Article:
There’s a photo, too, of one of the many softball teams he played on for years, autographed pictures of quintessential city-of-big-shoulders Chicagoans like Jack Brickhouse and Irv Kupcinet, and shots of pro athletes like Wayne Mass, Steve Stone, and Bobby Douglass, who became friends back in the day. “I don’t lead any big rock-star, glamorous-type life,” says Melman, whose preferred attire remains blue jeans and ball cap. Typical relaxation includes dinner with friends, a movie or theatre here and there, a little travel, and the occasional Cubs-Bears-Bulls game.

His everyman leanings extend to food, as well. “Give me a nice bread, a salad, and a bowl of pasta, and I’m a happy guy,” he says. Some of his North Shore favorites: the bacon at Walker Bros. Original Pancake House, the burger or tuna sandwich at Meier’s Tavern, pizza at Lou Malnati’s. “I like Subway,” he adds. Of course, he is a regular at LEYE restaurants, too. In a recent week, he had a “terrific” bowl of pasta at RPM and “the best lemon olive oil cake I have ever had” at Beatrix.

Above all, Melman makes clear that family is his rock. He and Martha, whom he met when she was a customer at R.J. Grunts, have been married forty years, as of March. “I have been very lucky,” he says. “I picked the right woman for myself.”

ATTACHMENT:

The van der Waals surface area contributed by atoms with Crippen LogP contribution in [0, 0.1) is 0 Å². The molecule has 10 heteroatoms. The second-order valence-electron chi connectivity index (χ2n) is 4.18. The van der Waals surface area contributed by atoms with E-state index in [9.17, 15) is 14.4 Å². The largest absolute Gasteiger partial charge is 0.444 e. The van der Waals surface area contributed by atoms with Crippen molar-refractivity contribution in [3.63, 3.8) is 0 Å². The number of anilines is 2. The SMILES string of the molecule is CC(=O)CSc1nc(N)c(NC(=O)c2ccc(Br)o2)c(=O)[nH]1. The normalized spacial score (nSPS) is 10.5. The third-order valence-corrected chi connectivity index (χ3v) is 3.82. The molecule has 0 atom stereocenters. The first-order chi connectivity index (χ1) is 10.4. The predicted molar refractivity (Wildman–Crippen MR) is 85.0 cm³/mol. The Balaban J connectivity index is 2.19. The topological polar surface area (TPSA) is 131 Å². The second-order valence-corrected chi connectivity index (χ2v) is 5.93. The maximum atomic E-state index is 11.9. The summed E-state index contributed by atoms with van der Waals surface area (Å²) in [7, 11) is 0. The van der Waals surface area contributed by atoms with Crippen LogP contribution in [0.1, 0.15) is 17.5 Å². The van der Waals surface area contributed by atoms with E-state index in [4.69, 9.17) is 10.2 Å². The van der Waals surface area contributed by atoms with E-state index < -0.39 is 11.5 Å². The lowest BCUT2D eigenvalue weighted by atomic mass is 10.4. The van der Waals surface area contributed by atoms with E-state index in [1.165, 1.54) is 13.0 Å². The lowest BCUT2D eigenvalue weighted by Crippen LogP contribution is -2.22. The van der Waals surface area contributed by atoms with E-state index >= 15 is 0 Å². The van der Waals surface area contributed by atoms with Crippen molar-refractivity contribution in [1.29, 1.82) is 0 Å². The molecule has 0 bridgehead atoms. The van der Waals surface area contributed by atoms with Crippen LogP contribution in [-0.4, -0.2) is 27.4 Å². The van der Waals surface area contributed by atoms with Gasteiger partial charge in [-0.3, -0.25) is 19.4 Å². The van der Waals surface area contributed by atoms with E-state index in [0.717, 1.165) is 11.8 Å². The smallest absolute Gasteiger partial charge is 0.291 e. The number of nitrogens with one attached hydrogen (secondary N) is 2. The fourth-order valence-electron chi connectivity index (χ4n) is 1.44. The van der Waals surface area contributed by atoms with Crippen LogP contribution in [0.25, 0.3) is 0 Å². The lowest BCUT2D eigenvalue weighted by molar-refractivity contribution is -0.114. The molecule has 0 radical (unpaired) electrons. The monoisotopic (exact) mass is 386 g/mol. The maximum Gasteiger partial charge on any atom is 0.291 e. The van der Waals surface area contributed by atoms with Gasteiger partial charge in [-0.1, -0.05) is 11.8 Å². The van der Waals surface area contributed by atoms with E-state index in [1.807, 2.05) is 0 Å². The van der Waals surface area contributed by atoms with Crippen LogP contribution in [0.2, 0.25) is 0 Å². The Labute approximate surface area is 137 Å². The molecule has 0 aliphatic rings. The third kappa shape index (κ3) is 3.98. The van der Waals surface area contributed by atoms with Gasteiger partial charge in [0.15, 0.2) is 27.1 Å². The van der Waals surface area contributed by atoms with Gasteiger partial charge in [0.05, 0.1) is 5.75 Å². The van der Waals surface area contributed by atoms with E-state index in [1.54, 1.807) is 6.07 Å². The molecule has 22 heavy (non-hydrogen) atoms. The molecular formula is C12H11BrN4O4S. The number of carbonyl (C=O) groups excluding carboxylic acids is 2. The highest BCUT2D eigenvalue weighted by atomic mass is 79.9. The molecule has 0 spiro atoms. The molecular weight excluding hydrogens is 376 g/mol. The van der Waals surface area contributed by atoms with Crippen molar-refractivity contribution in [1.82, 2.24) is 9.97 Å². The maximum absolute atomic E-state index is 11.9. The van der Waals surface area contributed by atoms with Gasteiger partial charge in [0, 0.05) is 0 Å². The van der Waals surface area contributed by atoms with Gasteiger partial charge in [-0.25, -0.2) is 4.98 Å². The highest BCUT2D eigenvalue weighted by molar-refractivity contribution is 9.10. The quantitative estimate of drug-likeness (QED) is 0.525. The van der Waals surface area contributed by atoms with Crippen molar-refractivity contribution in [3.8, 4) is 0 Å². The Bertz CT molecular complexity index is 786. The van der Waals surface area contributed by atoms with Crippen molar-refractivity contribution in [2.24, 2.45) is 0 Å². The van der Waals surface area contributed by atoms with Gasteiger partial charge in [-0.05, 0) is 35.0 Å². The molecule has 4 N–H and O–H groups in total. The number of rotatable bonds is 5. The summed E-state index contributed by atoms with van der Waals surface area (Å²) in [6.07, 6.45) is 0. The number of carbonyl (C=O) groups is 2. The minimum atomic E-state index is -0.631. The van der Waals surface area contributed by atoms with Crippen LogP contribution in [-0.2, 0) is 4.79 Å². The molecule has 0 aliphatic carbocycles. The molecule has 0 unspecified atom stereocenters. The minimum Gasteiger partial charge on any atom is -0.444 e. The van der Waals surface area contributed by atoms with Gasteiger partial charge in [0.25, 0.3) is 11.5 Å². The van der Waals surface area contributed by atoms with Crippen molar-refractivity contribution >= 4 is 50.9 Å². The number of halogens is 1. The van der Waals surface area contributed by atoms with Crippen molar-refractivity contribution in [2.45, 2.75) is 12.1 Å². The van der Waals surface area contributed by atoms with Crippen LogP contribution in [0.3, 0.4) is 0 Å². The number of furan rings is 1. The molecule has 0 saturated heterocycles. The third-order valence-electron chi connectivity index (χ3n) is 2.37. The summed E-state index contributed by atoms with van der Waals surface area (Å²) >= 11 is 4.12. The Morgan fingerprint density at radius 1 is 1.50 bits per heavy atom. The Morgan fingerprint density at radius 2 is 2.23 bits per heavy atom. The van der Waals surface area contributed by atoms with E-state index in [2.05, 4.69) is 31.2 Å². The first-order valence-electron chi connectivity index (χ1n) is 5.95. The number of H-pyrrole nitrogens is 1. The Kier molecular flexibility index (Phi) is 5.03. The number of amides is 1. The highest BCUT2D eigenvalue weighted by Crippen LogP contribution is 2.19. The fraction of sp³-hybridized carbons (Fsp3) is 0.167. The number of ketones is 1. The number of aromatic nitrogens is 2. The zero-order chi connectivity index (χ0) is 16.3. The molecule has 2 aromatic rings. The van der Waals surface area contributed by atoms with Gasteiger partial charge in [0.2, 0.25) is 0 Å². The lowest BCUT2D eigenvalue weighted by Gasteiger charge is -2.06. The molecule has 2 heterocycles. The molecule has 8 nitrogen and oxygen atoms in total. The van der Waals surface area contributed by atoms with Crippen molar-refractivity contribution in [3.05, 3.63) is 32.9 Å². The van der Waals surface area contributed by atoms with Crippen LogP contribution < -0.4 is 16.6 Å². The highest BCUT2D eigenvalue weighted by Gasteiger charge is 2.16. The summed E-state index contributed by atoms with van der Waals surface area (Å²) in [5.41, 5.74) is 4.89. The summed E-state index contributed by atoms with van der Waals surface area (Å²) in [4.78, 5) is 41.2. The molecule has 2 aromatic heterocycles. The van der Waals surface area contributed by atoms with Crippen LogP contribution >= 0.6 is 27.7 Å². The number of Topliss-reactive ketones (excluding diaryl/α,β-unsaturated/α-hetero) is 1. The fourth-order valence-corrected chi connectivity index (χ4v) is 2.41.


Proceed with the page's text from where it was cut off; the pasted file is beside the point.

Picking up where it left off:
Their three children, R.J., Jerrod, and Molly, all started in entry-level jobs at LEYE, worked their way up, and now all are partners. “When they wanted to come into the business, I wasn’t going to give it to them. I wasn’t going to give them anything unless they earned it,” says Melman.

“I love how the kids have turned out,” he continues. “It was not always easy, and I give a lot of the credit to Martha. I was working a lot, and she was the one who set the standards in terms of what had to be in our home. I feel blessed to have the family and the life that I do.”

About the author

Alan P. Henry is a New York Times bestselling author, six-time national fiction contest prize winner, and thirty-five-year newspaper veteran with the Chicago Sun-Times, Boston Globe, Boston Herald, and now, 22nd Century Media.